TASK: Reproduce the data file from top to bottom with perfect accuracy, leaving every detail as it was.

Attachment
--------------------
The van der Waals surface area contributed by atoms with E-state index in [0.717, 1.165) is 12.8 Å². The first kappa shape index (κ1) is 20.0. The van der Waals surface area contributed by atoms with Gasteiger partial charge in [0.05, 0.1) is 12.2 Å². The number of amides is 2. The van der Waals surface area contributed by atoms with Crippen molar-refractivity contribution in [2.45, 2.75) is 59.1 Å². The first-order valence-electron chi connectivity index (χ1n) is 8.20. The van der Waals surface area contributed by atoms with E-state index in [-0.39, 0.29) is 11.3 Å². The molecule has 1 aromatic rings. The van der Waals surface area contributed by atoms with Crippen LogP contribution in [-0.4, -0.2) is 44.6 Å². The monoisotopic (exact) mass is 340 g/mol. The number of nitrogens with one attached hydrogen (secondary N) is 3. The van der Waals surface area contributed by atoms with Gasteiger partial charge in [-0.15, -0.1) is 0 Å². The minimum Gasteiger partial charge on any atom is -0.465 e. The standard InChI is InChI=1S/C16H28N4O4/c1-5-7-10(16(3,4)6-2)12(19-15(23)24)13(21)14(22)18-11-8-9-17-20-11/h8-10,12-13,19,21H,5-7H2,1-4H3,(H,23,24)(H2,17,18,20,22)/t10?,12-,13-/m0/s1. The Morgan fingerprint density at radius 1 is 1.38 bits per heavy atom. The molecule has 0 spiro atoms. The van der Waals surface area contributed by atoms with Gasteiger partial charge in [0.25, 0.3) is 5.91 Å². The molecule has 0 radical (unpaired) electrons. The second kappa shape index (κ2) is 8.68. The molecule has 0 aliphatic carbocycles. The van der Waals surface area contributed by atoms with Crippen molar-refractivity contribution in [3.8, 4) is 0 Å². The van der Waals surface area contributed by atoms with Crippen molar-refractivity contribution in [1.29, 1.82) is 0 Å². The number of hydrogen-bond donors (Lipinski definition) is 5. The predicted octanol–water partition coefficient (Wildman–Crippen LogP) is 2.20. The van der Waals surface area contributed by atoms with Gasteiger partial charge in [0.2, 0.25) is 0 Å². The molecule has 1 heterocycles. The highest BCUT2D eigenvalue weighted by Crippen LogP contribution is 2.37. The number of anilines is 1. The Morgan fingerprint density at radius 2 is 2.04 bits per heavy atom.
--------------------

The van der Waals surface area contributed by atoms with E-state index in [0.717, 1.165) is 12.8 Å². The first kappa shape index (κ1) is 20.0. The van der Waals surface area contributed by atoms with Gasteiger partial charge in [0.05, 0.1) is 12.2 Å². The number of amides is 2. The van der Waals surface area contributed by atoms with Crippen molar-refractivity contribution in [2.45, 2.75) is 59.1 Å². The first-order valence-electron chi connectivity index (χ1n) is 8.20. The van der Waals surface area contributed by atoms with E-state index in [-0.39, 0.29) is 11.3 Å². The molecule has 1 aromatic rings. The van der Waals surface area contributed by atoms with Crippen LogP contribution in [-0.4, -0.2) is 44.6 Å². The monoisotopic (exact) mass is 340 g/mol. The number of nitrogens with one attached hydrogen (secondary N) is 3. The van der Waals surface area contributed by atoms with Gasteiger partial charge in [-0.15, -0.1) is 0 Å². The minimum Gasteiger partial charge on any atom is -0.465 e. The standard InChI is InChI=1S/C16H28N4O4/c1-5-7-10(16(3,4)6-2)12(19-15(23)24)13(21)14(22)18-11-8-9-17-20-11/h8-10,12-13,19,21H,5-7H2,1-4H3,(H,23,24)(H2,17,18,20,22)/t10?,12-,13-/m0/s1. The Morgan fingerprint density at radius 1 is 1.38 bits per heavy atom. The molecule has 0 spiro atoms. The van der Waals surface area contributed by atoms with Gasteiger partial charge in [0.25, 0.3) is 5.91 Å². The molecule has 0 radical (unpaired) electrons. The second kappa shape index (κ2) is 8.68. The molecule has 0 aliphatic carbocycles. The van der Waals surface area contributed by atoms with Crippen molar-refractivity contribution in [3.8, 4) is 0 Å². The van der Waals surface area contributed by atoms with Crippen molar-refractivity contribution in [1.29, 1.82) is 0 Å². The number of hydrogen-bond donors (Lipinski definition) is 5. The predicted octanol–water partition coefficient (Wildman–Crippen LogP) is 2.20. The van der Waals surface area contributed by atoms with Gasteiger partial charge in [0.2, 0.25) is 0 Å². The molecule has 1 heterocycles. The highest BCUT2D eigenvalue weighted by Crippen LogP contribution is 2.37. The number of anilines is 1. The Morgan fingerprint density at radius 2 is 2.04 bits per heavy atom.